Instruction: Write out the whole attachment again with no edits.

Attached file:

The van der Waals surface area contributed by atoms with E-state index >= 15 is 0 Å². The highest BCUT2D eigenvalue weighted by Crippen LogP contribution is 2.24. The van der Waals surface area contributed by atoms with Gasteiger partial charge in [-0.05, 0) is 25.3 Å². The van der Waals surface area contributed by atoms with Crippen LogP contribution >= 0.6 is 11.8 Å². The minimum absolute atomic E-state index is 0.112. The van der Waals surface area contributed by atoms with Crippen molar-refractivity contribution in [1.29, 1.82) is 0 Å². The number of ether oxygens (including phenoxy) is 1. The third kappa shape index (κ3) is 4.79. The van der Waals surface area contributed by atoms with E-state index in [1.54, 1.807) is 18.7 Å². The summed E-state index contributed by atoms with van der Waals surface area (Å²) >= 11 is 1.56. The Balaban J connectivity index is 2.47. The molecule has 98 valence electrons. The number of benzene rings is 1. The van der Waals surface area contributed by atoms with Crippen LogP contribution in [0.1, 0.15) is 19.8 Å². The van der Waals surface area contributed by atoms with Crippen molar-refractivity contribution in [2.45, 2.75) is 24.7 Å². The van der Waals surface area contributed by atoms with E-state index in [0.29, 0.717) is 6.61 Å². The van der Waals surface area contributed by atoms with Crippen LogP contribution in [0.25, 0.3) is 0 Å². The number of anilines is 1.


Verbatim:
The van der Waals surface area contributed by atoms with E-state index >= 15 is 0 Å². The highest BCUT2D eigenvalue weighted by Crippen LogP contribution is 2.24. The van der Waals surface area contributed by atoms with Gasteiger partial charge in [-0.05, 0) is 25.3 Å². The van der Waals surface area contributed by atoms with Crippen LogP contribution >= 0.6 is 11.8 Å². The minimum absolute atomic E-state index is 0.112. The van der Waals surface area contributed by atoms with Crippen molar-refractivity contribution in [1.29, 1.82) is 0 Å². The number of ether oxygens (including phenoxy) is 1. The third kappa shape index (κ3) is 4.79. The van der Waals surface area contributed by atoms with E-state index in [1.54, 1.807) is 18.7 Å². The summed E-state index contributed by atoms with van der Waals surface area (Å²) >= 11 is 1.56. The Balaban J connectivity index is 2.47. The molecule has 98 valence electrons. The number of benzene rings is 1. The van der Waals surface area contributed by atoms with Crippen LogP contribution in [0.1, 0.15) is 19.8 Å². The van der Waals surface area contributed by atoms with Crippen molar-refractivity contribution in [2.45, 2.75) is 24.7 Å². The van der Waals surface area contributed by atoms with E-state index in [0.29, 0.717) is 6.61 Å². The van der Waals surface area contributed by atoms with Crippen LogP contribution in [0.25, 0.3) is 0 Å². The number of anilines is 1.